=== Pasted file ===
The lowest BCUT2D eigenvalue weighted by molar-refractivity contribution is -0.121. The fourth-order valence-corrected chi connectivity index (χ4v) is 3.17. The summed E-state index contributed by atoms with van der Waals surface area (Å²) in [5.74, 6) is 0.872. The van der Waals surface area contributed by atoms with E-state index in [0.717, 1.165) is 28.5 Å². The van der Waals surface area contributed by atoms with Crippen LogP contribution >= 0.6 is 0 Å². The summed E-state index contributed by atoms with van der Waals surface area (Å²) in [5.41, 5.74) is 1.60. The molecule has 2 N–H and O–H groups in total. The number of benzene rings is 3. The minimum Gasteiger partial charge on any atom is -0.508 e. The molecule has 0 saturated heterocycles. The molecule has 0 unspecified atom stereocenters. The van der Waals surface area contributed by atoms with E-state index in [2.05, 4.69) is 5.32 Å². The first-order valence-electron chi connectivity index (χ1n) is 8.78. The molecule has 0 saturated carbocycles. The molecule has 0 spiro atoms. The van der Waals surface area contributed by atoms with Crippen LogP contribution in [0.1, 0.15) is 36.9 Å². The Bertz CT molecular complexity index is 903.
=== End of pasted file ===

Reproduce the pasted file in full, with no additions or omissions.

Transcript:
The lowest BCUT2D eigenvalue weighted by molar-refractivity contribution is -0.121. The fourth-order valence-corrected chi connectivity index (χ4v) is 3.17. The summed E-state index contributed by atoms with van der Waals surface area (Å²) in [5.74, 6) is 0.872. The van der Waals surface area contributed by atoms with E-state index in [0.717, 1.165) is 28.5 Å². The van der Waals surface area contributed by atoms with Crippen LogP contribution >= 0.6 is 0 Å². The summed E-state index contributed by atoms with van der Waals surface area (Å²) in [5.41, 5.74) is 1.60. The molecule has 2 N–H and O–H groups in total. The number of benzene rings is 3. The minimum Gasteiger partial charge on any atom is -0.508 e. The molecule has 0 saturated heterocycles. The molecule has 0 unspecified atom stereocenters. The van der Waals surface area contributed by atoms with E-state index in [2.05, 4.69) is 5.32 Å². The first-order valence-electron chi connectivity index (χ1n) is 8.78. The molecule has 0 saturated carbocycles. The molecule has 0 spiro atoms. The van der Waals surface area contributed by atoms with Crippen LogP contribution in [0.1, 0.15) is 36.9 Å². The Bertz CT molecular complexity index is 903.